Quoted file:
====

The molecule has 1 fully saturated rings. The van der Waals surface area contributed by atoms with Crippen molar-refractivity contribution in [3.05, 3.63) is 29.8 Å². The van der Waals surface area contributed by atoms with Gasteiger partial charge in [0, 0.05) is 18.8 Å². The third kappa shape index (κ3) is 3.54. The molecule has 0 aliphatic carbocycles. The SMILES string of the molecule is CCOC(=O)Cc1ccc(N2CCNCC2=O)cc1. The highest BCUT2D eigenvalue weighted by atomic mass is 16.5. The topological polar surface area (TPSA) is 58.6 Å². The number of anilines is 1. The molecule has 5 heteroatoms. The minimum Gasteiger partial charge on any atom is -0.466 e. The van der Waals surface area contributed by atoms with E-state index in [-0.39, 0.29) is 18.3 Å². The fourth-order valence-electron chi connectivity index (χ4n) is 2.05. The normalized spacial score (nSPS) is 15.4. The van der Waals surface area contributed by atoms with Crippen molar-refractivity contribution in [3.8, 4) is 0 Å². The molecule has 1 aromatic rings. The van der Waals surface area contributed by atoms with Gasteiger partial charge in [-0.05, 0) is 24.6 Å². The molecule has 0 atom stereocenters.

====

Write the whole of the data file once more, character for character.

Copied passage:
The molecule has 1 fully saturated rings. The van der Waals surface area contributed by atoms with Crippen molar-refractivity contribution in [3.05, 3.63) is 29.8 Å². The van der Waals surface area contributed by atoms with Gasteiger partial charge in [0, 0.05) is 18.8 Å². The third kappa shape index (κ3) is 3.54. The molecule has 0 aliphatic carbocycles. The SMILES string of the molecule is CCOC(=O)Cc1ccc(N2CCNCC2=O)cc1. The highest BCUT2D eigenvalue weighted by atomic mass is 16.5. The topological polar surface area (TPSA) is 58.6 Å². The number of anilines is 1. The molecule has 5 heteroatoms. The minimum Gasteiger partial charge on any atom is -0.466 e. The van der Waals surface area contributed by atoms with E-state index in [-0.39, 0.29) is 18.3 Å². The fourth-order valence-electron chi connectivity index (χ4n) is 2.05. The normalized spacial score (nSPS) is 15.4. The van der Waals surface area contributed by atoms with Crippen molar-refractivity contribution in [3.8, 4) is 0 Å². The molecule has 1 aromatic rings. The van der Waals surface area contributed by atoms with Gasteiger partial charge in [-0.05, 0) is 24.6 Å². The molecule has 0 atom stereocenters.